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Park G
Mon, Feb 22, 2021, 2:03pm (UTC -5) | 🔗
Re: TNG S4: Half a Life

I disagree entirely with this take.
I thought it was a very interesting episode that gave a more nuanced look at Lwaxana, who I always personally liked as a character.
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Kirk Walker
Wed, Feb 10, 2021, 7:48pm (UTC -5) | 🔗
Re: BSG S3: Unfinished Business

I don't know if anyone will read this, but what does WTOWT stand for? I can't find it anywhere.
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MarkG
Mon, Jan 25, 2021, 6:17pm (UTC -5) | 🔗
Re: DSC S3: That Hope Is You, Part 2

+1 on the thanks for everyone mentioning The Expanse. This is real Science Fiction.
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MarkG
Sun, Jan 24, 2021, 4:31pm (UTC -5) | 🔗
Re: DSC S3: That Hope Is You, Part 2

@greycat
“The crew are about as professional as the DSC crew.”

Lower Decks is a comedy though, Disco is supposed to be serious drama.
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Mark Nolan
Fri, Jan 22, 2021, 5:23am (UTC -5) | 🔗
Re: DS9 S3: Life Support

... also Bareil 2.0 would have been unique*. Is he human? What makes someone human? He was born a human, he has a human body, he has his memories and personality, he can even father human children (with his human body).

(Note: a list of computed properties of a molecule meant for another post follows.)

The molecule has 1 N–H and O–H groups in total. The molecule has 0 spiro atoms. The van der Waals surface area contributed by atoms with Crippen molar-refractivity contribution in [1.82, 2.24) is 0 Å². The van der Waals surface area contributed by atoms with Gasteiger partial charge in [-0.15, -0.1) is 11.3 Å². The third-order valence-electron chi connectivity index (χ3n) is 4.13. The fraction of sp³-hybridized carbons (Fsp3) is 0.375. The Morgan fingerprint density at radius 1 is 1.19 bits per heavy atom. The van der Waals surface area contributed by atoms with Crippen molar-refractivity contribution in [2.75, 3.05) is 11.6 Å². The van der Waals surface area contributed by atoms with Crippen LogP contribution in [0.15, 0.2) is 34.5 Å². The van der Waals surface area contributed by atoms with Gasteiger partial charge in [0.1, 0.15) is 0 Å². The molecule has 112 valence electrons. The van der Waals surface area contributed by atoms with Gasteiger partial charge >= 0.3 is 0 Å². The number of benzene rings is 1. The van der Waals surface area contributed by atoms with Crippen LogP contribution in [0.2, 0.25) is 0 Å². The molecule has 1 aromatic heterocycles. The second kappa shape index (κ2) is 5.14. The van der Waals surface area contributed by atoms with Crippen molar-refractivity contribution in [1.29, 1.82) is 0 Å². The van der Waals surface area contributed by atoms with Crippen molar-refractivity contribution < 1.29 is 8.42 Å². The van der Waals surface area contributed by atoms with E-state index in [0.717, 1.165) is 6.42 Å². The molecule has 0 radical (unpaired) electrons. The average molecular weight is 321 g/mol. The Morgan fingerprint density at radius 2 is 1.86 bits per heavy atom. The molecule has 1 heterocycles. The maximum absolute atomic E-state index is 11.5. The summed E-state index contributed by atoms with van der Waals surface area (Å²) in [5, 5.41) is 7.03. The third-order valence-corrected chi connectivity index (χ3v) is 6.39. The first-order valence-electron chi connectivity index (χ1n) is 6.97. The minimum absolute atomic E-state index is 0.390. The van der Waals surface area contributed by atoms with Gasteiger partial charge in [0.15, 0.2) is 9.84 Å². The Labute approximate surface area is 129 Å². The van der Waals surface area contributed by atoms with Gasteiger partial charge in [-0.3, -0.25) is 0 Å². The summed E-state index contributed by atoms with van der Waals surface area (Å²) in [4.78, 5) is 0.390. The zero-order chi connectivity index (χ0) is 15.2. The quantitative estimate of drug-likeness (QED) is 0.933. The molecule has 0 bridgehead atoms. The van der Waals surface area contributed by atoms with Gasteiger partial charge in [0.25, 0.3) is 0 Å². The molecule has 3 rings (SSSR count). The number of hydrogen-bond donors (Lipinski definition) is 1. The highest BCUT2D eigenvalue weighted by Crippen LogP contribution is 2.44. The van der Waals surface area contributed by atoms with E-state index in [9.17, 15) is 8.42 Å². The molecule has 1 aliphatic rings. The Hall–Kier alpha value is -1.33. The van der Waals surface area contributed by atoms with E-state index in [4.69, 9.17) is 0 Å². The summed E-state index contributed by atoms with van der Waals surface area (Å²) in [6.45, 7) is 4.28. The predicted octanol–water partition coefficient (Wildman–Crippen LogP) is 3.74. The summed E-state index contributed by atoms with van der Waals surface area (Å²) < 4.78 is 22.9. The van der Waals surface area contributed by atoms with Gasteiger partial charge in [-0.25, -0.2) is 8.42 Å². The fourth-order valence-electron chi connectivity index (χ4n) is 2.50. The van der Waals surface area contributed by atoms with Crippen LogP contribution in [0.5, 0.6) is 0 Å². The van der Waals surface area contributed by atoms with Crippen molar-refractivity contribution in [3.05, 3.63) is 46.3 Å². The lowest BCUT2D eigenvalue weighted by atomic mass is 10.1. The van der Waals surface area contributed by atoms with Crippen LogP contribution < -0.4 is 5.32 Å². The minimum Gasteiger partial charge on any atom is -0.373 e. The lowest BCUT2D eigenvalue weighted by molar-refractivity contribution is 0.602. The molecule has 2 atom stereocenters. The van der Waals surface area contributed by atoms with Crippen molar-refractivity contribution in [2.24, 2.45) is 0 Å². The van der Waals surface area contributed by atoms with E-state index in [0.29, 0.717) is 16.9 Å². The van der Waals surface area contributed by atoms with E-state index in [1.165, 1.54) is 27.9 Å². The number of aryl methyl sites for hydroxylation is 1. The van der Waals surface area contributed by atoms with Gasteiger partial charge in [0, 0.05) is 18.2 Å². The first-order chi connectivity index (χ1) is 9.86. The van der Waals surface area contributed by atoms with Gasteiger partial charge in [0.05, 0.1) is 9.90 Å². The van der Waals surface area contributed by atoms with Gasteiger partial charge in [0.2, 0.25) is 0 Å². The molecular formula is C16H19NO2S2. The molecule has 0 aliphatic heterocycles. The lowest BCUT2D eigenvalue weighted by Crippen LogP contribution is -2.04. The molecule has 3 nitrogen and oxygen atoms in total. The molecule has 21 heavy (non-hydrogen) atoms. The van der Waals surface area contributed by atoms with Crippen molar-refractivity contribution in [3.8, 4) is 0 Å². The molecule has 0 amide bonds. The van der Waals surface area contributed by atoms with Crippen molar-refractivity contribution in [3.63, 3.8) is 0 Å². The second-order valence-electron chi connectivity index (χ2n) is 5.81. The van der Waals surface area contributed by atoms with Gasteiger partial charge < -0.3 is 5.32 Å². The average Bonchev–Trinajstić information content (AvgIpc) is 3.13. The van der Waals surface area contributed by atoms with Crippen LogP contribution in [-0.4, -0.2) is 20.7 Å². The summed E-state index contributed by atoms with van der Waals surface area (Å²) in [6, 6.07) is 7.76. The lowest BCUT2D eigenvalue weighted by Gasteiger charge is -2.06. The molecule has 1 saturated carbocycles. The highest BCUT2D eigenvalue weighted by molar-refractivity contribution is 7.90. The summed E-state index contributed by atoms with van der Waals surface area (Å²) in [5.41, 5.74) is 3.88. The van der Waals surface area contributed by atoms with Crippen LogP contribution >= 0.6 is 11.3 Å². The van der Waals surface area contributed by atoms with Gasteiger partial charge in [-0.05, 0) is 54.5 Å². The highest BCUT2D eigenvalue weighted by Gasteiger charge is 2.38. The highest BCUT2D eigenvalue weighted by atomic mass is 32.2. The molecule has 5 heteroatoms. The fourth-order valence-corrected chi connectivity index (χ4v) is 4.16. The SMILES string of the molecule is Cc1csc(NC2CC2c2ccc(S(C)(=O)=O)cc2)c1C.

* In the ST universe, and possibly in science fiction (certainly the popular franchises).
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Mark Nolan
Fri, Jan 22, 2021, 4:59am (UTC -5) | 🔗
Re: DS9 S3: Life Support

"An alive (but robotic) Bareil would have been a decent way of handling his character going forward"

I agree. This would have been fascinating, and different from Data's journey (an android wanting to become more human).

Bareil 2.0 would be a human with his brain replaced with a positronic matrix (is he still human?) . Effectively a robot brain with a human body - as opposed to a human brain with a robot body (e.g. RoboCop). SciFi doesn't have many characters like this - I can't think of any.